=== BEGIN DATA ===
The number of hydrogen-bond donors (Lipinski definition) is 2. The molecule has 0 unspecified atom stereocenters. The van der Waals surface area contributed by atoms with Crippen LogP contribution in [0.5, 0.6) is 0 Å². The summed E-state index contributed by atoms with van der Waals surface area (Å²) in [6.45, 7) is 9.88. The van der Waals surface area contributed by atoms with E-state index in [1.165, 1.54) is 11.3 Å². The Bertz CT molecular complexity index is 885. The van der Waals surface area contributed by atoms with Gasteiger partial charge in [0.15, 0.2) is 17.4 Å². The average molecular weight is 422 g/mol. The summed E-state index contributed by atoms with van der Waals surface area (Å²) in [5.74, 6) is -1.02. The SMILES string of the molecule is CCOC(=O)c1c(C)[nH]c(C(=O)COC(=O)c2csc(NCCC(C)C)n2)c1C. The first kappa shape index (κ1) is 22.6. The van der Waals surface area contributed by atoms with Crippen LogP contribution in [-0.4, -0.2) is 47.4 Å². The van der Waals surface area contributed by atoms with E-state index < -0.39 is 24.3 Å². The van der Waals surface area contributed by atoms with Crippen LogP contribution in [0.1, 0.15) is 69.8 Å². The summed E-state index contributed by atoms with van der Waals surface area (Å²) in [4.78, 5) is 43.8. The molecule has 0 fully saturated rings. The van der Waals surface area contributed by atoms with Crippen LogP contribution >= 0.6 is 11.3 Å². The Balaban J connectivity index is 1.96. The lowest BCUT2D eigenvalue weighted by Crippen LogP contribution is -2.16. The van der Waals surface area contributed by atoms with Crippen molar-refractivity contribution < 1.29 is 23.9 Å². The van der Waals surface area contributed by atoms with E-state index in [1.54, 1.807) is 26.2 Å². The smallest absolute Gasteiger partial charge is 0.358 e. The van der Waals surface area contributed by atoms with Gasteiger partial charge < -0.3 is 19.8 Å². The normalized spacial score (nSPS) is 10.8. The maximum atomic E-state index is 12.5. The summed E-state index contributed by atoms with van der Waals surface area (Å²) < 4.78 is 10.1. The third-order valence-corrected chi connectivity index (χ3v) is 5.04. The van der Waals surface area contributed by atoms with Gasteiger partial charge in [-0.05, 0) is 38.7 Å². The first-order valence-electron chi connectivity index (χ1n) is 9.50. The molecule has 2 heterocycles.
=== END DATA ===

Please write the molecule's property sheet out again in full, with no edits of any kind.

The number of hydrogen-bond donors (Lipinski definition) is 2. The molecule has 0 unspecified atom stereocenters. The van der Waals surface area contributed by atoms with Crippen LogP contribution in [0.5, 0.6) is 0 Å². The summed E-state index contributed by atoms with van der Waals surface area (Å²) in [6.45, 7) is 9.88. The van der Waals surface area contributed by atoms with E-state index in [1.165, 1.54) is 11.3 Å². The Bertz CT molecular complexity index is 885. The van der Waals surface area contributed by atoms with Gasteiger partial charge in [0.15, 0.2) is 17.4 Å². The average molecular weight is 422 g/mol. The summed E-state index contributed by atoms with van der Waals surface area (Å²) in [5.74, 6) is -1.02. The SMILES string of the molecule is CCOC(=O)c1c(C)[nH]c(C(=O)COC(=O)c2csc(NCCC(C)C)n2)c1C. The first kappa shape index (κ1) is 22.6. The van der Waals surface area contributed by atoms with Crippen LogP contribution in [-0.4, -0.2) is 47.4 Å². The van der Waals surface area contributed by atoms with E-state index < -0.39 is 24.3 Å². The van der Waals surface area contributed by atoms with Crippen LogP contribution in [0.1, 0.15) is 69.8 Å². The summed E-state index contributed by atoms with van der Waals surface area (Å²) in [4.78, 5) is 43.8. The molecule has 0 fully saturated rings. The van der Waals surface area contributed by atoms with Crippen LogP contribution >= 0.6 is 11.3 Å². The Balaban J connectivity index is 1.96. The lowest BCUT2D eigenvalue weighted by Crippen LogP contribution is -2.16. The van der Waals surface area contributed by atoms with Crippen molar-refractivity contribution < 1.29 is 23.9 Å². The van der Waals surface area contributed by atoms with E-state index in [1.54, 1.807) is 26.2 Å². The smallest absolute Gasteiger partial charge is 0.358 e. The van der Waals surface area contributed by atoms with Gasteiger partial charge < -0.3 is 19.8 Å². The normalized spacial score (nSPS) is 10.8. The maximum atomic E-state index is 12.5. The summed E-state index contributed by atoms with van der Waals surface area (Å²) < 4.78 is 10.1. The third-order valence-corrected chi connectivity index (χ3v) is 5.04. The van der Waals surface area contributed by atoms with Gasteiger partial charge in [-0.05, 0) is 38.7 Å². The first-order valence-electron chi connectivity index (χ1n) is 9.50. The molecule has 2 heterocycles.